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Wednesday October 6, 2010

Firefighters Allow House To Burn Down After Resident Fails To Pay Fire Service Fee

Gene Cranick of Obion County, Tenn., watched his house go up in flames — so did the firefighters who showed up. Cranick had failed to pay a $75 annual fee that residents outside the city must pay in order to receive services from the fire department. Cranick’s house burned down and several pets died.  Firefighters did save the house next door because those people had paid the fee. Is this right? Jonathan Cohn is senior editor for The New Republic and is author of the Citizen Cohn blog.

Candidates Hit Airwaves With Controversial Ads

Randy Moss fake-moons a crowd. Rep. Feingold used unauthorized footage of the incident in a campaign ad. We're using it authorized. (AP)

Randy Moss fake-moons a crowd. Rep. Feingold used unauthorized footage of the incident in a campaign ad. Don't worry, here it's authorized. (AP)

With less than a month before the midterm elections, candidates across the country are pulling out all the stops in tight races. In Florida, Democratic Congressman Alan Grayson called Republicans “Neanderthals,” and his recent ad labels his Republican opponent, Daniel Webster, as “Taliban Dan,” because of his conservative Christian views on marriage and abortion. We also check in on the Wisconsin Senate race where incumbent Democrat Russ Feingold is in the fight of his political life against Republican challenger Ron Johnson. Feingold is also being flagged by the NFL for using unauthorized clips of Randy Moss in the end zone as part of a campaign ad. Our guests are Adam Smith of the St. Petersberg Times and J.R. Ross of Wispolitics.com.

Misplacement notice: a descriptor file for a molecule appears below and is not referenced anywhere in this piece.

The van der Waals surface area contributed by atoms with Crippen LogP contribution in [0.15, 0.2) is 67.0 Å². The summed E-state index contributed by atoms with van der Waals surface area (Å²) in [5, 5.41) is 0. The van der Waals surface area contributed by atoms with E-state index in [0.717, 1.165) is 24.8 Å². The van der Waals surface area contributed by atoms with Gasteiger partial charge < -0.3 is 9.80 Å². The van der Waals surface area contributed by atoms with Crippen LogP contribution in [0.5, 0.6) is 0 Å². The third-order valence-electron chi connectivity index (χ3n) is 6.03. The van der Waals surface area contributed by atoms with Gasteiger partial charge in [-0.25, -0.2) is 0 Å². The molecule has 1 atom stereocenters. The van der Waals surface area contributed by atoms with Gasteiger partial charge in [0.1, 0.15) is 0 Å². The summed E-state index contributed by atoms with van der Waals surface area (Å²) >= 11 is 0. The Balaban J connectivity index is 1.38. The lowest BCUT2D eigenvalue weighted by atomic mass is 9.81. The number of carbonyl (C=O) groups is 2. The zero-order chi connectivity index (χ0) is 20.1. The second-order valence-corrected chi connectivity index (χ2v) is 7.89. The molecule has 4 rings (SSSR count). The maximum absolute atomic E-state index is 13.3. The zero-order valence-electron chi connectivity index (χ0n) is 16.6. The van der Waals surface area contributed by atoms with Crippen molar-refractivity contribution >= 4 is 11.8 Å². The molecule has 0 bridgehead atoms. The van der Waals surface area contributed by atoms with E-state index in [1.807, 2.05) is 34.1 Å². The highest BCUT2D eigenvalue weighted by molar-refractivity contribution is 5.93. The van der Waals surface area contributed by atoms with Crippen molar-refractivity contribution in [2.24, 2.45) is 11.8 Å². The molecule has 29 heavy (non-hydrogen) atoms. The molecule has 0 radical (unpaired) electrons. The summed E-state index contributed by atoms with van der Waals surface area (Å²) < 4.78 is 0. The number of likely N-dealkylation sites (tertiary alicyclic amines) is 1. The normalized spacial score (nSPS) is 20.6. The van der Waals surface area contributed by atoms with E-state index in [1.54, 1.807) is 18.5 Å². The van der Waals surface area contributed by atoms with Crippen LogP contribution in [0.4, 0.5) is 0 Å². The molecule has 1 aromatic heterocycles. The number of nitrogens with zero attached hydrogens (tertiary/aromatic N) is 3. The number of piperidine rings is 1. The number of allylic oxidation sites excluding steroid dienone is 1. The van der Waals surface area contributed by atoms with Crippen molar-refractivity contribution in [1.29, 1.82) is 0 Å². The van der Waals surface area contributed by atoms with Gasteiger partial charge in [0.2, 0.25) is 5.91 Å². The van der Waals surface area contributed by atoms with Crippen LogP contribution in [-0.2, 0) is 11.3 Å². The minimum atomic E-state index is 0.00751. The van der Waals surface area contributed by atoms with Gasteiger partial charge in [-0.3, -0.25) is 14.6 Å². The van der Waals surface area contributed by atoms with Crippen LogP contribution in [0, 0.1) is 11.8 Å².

The Race To The World Series Starts Today

Tampa Bay Rays' Kelly Shoppach, right, and Matt Garza celebrate with fans after the Rays clinched a playoff berth. (AP)

Tampa Bay Rays' Kelly Shoppach, right, and Matt Garza celebrate with fans after the Rays clinched a playoff berth. (AP)

Major League Baseball’s second season gets underway today — the playoffs, the one that counts! Eight clubs are vying for a ticket to the world series two weeks from now. In the American League, it’s the New York Yankees, the Minnesota Twins, the Tampa Bay Rays, and the Texas Rangers. In the National League, the Philadelphia Phillies, Cincinnati Reds, San Francisco Giants and Atlanta Braves hope to make it to the Fall Classic. Ted Keith, baseball editor for Sports Illustrated, joins us to talk about their chances.

Adoptive Mom Finds Herself Stuck In Nepal